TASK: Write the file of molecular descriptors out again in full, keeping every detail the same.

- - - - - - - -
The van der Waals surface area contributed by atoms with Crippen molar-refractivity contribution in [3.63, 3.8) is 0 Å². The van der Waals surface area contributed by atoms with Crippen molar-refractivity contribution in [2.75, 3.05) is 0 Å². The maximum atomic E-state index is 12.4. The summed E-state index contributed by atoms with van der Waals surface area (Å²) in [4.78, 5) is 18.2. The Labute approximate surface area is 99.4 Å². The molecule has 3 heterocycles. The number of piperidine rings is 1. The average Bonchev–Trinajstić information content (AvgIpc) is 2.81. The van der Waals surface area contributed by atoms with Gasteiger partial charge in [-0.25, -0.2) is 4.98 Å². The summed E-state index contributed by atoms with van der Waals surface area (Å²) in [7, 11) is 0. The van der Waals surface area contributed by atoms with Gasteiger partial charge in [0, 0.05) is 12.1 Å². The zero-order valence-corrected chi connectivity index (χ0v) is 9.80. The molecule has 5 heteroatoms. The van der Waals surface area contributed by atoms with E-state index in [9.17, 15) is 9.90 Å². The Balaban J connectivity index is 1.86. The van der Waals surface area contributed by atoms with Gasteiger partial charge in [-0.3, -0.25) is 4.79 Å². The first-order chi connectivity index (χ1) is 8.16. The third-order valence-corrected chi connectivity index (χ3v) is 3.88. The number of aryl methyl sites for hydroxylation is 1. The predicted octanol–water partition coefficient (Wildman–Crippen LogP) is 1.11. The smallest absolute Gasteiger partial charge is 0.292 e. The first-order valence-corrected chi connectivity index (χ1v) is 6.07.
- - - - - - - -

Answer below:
The van der Waals surface area contributed by atoms with Crippen molar-refractivity contribution in [3.63, 3.8) is 0 Å². The van der Waals surface area contributed by atoms with Crippen molar-refractivity contribution in [2.75, 3.05) is 0 Å². The maximum atomic E-state index is 12.4. The summed E-state index contributed by atoms with van der Waals surface area (Å²) in [4.78, 5) is 18.2. The Labute approximate surface area is 99.4 Å². The molecule has 3 heterocycles. The number of piperidine rings is 1. The average Bonchev–Trinajstić information content (AvgIpc) is 2.81. The van der Waals surface area contributed by atoms with Gasteiger partial charge in [-0.25, -0.2) is 4.98 Å². The summed E-state index contributed by atoms with van der Waals surface area (Å²) in [7, 11) is 0. The van der Waals surface area contributed by atoms with Gasteiger partial charge in [0, 0.05) is 12.1 Å². The zero-order valence-corrected chi connectivity index (χ0v) is 9.80. The molecule has 5 heteroatoms. The van der Waals surface area contributed by atoms with E-state index in [9.17, 15) is 9.90 Å². The Balaban J connectivity index is 1.86. The van der Waals surface area contributed by atoms with Gasteiger partial charge in [-0.3, -0.25) is 4.79 Å². The first-order chi connectivity index (χ1) is 8.16. The third-order valence-corrected chi connectivity index (χ3v) is 3.88. The number of aryl methyl sites for hydroxylation is 1. The predicted octanol–water partition coefficient (Wildman–Crippen LogP) is 1.11. The smallest absolute Gasteiger partial charge is 0.292 e. The first-order valence-corrected chi connectivity index (χ1v) is 6.07.